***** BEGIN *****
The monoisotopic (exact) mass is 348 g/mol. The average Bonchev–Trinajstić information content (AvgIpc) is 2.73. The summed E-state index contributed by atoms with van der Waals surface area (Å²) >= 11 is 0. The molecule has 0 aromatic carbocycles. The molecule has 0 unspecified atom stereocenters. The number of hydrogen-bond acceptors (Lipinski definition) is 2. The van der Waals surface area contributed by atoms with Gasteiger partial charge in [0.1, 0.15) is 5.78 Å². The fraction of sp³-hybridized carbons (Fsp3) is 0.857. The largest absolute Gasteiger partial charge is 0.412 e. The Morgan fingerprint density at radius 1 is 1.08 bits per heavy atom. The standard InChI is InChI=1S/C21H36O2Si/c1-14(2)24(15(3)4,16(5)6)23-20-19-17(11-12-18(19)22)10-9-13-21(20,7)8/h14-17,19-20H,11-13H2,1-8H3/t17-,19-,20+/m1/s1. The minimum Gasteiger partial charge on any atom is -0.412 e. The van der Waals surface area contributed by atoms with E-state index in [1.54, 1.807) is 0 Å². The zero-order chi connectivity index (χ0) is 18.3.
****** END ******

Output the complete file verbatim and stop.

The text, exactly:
The monoisotopic (exact) mass is 348 g/mol. The average Bonchev–Trinajstić information content (AvgIpc) is 2.73. The summed E-state index contributed by atoms with van der Waals surface area (Å²) >= 11 is 0. The molecule has 0 aromatic carbocycles. The molecule has 0 unspecified atom stereocenters. The number of hydrogen-bond acceptors (Lipinski definition) is 2. The van der Waals surface area contributed by atoms with Gasteiger partial charge in [0.1, 0.15) is 5.78 Å². The fraction of sp³-hybridized carbons (Fsp3) is 0.857. The largest absolute Gasteiger partial charge is 0.412 e. The Morgan fingerprint density at radius 1 is 1.08 bits per heavy atom. The standard InChI is InChI=1S/C21H36O2Si/c1-14(2)24(15(3)4,16(5)6)23-20-19-17(11-12-18(19)22)10-9-13-21(20,7)8/h14-17,19-20H,11-13H2,1-8H3/t17-,19-,20+/m1/s1. The minimum Gasteiger partial charge on any atom is -0.412 e. The van der Waals surface area contributed by atoms with E-state index in [1.54, 1.807) is 0 Å². The zero-order chi connectivity index (χ0) is 18.3.